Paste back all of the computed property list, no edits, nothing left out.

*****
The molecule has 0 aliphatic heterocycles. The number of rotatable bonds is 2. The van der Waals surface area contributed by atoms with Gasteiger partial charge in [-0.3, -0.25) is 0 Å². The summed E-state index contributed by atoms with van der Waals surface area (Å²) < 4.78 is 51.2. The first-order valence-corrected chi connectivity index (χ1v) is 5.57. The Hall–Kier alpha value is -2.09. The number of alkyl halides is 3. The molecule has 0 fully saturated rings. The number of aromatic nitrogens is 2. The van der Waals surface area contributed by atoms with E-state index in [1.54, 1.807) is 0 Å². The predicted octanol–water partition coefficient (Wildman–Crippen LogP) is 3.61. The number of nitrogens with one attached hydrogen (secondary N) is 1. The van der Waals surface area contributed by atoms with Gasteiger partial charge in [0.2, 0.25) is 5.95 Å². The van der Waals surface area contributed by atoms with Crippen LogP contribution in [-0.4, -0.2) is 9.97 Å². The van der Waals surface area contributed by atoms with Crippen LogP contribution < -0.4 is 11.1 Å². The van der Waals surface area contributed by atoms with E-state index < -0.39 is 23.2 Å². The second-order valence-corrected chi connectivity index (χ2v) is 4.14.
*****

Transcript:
The molecule has 0 aliphatic heterocycles. The number of rotatable bonds is 2. The van der Waals surface area contributed by atoms with Gasteiger partial charge in [-0.3, -0.25) is 0 Å². The summed E-state index contributed by atoms with van der Waals surface area (Å²) < 4.78 is 51.2. The first-order valence-corrected chi connectivity index (χ1v) is 5.57. The Hall–Kier alpha value is -2.09. The number of alkyl halides is 3. The molecule has 0 fully saturated rings. The number of aromatic nitrogens is 2. The van der Waals surface area contributed by atoms with E-state index in [1.54, 1.807) is 0 Å². The predicted octanol–water partition coefficient (Wildman–Crippen LogP) is 3.61. The number of nitrogens with one attached hydrogen (secondary N) is 1. The van der Waals surface area contributed by atoms with Gasteiger partial charge in [0.2, 0.25) is 5.95 Å². The van der Waals surface area contributed by atoms with Crippen LogP contribution in [-0.4, -0.2) is 9.97 Å². The van der Waals surface area contributed by atoms with Crippen LogP contribution < -0.4 is 11.1 Å². The van der Waals surface area contributed by atoms with E-state index < -0.39 is 23.2 Å². The second-order valence-corrected chi connectivity index (χ2v) is 4.14.